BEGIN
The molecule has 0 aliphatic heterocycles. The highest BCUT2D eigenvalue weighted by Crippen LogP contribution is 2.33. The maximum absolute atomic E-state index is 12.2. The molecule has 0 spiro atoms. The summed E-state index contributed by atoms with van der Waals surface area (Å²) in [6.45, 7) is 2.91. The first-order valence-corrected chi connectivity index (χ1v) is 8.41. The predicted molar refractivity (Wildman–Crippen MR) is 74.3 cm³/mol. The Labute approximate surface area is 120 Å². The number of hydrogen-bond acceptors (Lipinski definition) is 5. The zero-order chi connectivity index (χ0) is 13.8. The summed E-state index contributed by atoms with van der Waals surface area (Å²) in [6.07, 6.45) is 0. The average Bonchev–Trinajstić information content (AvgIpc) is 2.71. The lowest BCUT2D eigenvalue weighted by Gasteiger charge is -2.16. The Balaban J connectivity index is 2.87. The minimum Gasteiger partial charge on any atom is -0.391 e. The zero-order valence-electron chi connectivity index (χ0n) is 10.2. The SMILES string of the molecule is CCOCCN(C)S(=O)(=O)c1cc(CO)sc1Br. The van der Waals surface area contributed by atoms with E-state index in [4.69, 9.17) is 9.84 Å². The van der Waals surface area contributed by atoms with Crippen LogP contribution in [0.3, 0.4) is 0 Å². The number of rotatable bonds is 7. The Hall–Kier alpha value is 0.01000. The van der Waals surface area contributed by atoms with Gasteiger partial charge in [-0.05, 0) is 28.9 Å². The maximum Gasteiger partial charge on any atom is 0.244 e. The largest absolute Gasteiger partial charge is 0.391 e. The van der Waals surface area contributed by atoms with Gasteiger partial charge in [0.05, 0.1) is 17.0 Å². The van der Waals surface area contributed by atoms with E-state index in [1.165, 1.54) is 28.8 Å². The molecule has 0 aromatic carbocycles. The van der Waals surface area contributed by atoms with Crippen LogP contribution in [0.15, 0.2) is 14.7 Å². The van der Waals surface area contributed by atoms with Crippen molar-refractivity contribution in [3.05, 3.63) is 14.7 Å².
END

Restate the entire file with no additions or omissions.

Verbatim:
The molecule has 0 aliphatic heterocycles. The highest BCUT2D eigenvalue weighted by Crippen LogP contribution is 2.33. The maximum absolute atomic E-state index is 12.2. The molecule has 0 spiro atoms. The summed E-state index contributed by atoms with van der Waals surface area (Å²) in [6.45, 7) is 2.91. The first-order valence-corrected chi connectivity index (χ1v) is 8.41. The predicted molar refractivity (Wildman–Crippen MR) is 74.3 cm³/mol. The Labute approximate surface area is 120 Å². The number of hydrogen-bond acceptors (Lipinski definition) is 5. The zero-order chi connectivity index (χ0) is 13.8. The summed E-state index contributed by atoms with van der Waals surface area (Å²) in [6.07, 6.45) is 0. The average Bonchev–Trinajstić information content (AvgIpc) is 2.71. The lowest BCUT2D eigenvalue weighted by Gasteiger charge is -2.16. The Balaban J connectivity index is 2.87. The minimum Gasteiger partial charge on any atom is -0.391 e. The zero-order valence-electron chi connectivity index (χ0n) is 10.2. The SMILES string of the molecule is CCOCCN(C)S(=O)(=O)c1cc(CO)sc1Br. The van der Waals surface area contributed by atoms with E-state index in [4.69, 9.17) is 9.84 Å². The van der Waals surface area contributed by atoms with Crippen LogP contribution in [0.3, 0.4) is 0 Å². The number of rotatable bonds is 7. The Hall–Kier alpha value is 0.01000. The van der Waals surface area contributed by atoms with Gasteiger partial charge in [-0.05, 0) is 28.9 Å². The maximum Gasteiger partial charge on any atom is 0.244 e. The largest absolute Gasteiger partial charge is 0.391 e. The van der Waals surface area contributed by atoms with Gasteiger partial charge in [0.05, 0.1) is 17.0 Å². The van der Waals surface area contributed by atoms with E-state index in [1.165, 1.54) is 28.8 Å². The molecule has 0 aromatic carbocycles. The van der Waals surface area contributed by atoms with Crippen LogP contribution in [0.15, 0.2) is 14.7 Å². The van der Waals surface area contributed by atoms with Crippen molar-refractivity contribution in [3.05, 3.63) is 14.7 Å².